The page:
Tamara Kaiser, a St. Thomas professor emerita of social work and an expert in supervisory relationships with a focus on boundary violations, said the recommended restrictions on Keating indicated strong concerns about his behavior.
“One would expect such recommendations to be forwarded to Archbishop Flynn and to the university and be implemented,” she said. “If that didn’t happen, something seems to have gone terribly wrong.”
Neither the university nor the archdiocese would comment on what happened to the recommendations.
Four months after the recommendations were shared with the woman who brought the complaint, McDonough circulated a memo to Flynn and two other archdiocesan officials. He suggested it was time to wrap up the investigation with a document that “should clearly exculpate Father Keating.” The memo did not mention any restrictions on the priest.
By then Keating was deeply involved in students’ lives, even beyond the classroom.
A star in Catholic Studies
With 250 students, St. Thomas’ Center for Catholic Studies is one of the largest and best known in the country. A celebration late last year to mark its 20th anniversary drew 600 guests, including Cardinal Timothy Dolan, archbishop of New York.
“When it comes to Catholic Studies programs, you are the New York Yankees,” Dolan said.
Keating is director of the Habiger Institute for Catholic Leadership at St. Thomas and an associate professor of Catholic studies. He joined the university’s full-time faculty in 2005 and won tenure and a promotion in 2011.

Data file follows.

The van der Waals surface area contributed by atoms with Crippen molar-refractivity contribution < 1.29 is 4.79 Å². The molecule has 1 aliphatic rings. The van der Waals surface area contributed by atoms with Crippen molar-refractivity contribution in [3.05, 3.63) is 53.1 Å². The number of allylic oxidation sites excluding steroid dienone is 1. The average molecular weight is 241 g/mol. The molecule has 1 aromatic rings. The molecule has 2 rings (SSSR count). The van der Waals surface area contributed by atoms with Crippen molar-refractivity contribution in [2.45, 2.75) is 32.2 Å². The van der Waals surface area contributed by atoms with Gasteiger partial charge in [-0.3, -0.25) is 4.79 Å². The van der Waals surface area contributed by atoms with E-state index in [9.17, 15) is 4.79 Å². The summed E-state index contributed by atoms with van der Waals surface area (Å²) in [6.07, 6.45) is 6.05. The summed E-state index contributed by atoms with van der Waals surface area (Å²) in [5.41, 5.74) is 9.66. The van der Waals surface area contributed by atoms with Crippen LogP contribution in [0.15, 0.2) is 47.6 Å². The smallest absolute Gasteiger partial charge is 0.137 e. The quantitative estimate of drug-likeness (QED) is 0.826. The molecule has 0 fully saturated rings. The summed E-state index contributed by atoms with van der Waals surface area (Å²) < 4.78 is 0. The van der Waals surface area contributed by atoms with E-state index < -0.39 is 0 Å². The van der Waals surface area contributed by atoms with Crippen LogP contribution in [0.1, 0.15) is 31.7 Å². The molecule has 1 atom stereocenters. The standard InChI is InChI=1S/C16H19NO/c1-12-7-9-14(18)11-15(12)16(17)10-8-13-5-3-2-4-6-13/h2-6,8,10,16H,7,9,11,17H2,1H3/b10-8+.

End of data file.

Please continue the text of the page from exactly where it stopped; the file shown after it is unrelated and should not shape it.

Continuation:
First as an adjunct professor and then as a full-time faculty member, Keating taught Catholic doctrine in various classes that students begged to get into. He headed St. Thomas’ signature Rome program, which sends upward of 30 St. Thomas students each semester to study at Angelicum University.
“Even in terms of cooking pasta, students took what he said as bible,” said Isaac Huss, a St. Thomas graduate who studied in the university’s junior seminary from 2004 to 2008.
In the May 2007 issue of the Catholic Studies magazine “Perspectives,” Keating wrote that “one important task of a Catholic university is to contribute to the honing of a genuinely Catholic mind.”
He also defended the Catholic Church as a “good and necessary” institution, writing in a paper featured last summer at a St. Thomas faculty seminar that Christ left behind an organization that became the “true home of the human race.”
Like other professors, Keating privately advised and mentored students. He also spearheaded the formation of men’s and women’s “Catholic Houses,” living quarters for groups of devoted students, according to meeting minutes from the Catholic Studies Advisory Board. Keating oversaw the application process and visited for weekly dinners at the first Catholic House for women when it opened in the fall of 2007.
Keating also led students in spiritual retreats away from campus and helped choose “Leadership Interns” for a program in which he and other chaperones led juniors and seniors on “Catholic leadership” excursions to France, Peru and Colorado, according to university publications and Advisory Board records.
“He was deeply involved in Catholic Studies and he genuinely loved what he was doing,” said Paul Wojda, a St. Thomas theologian and ethicist. “He loved to form young minds.”
He did it so well that Don Briel, the director of Catholic studies, believed Keating should be featured prominently in any marketing of the center.
“In any new strategy the department should highlight Father Keating and me since we seemed to have had the highest impact on student recruitment,” Briel wrote in a 2008 job performance self-assessment.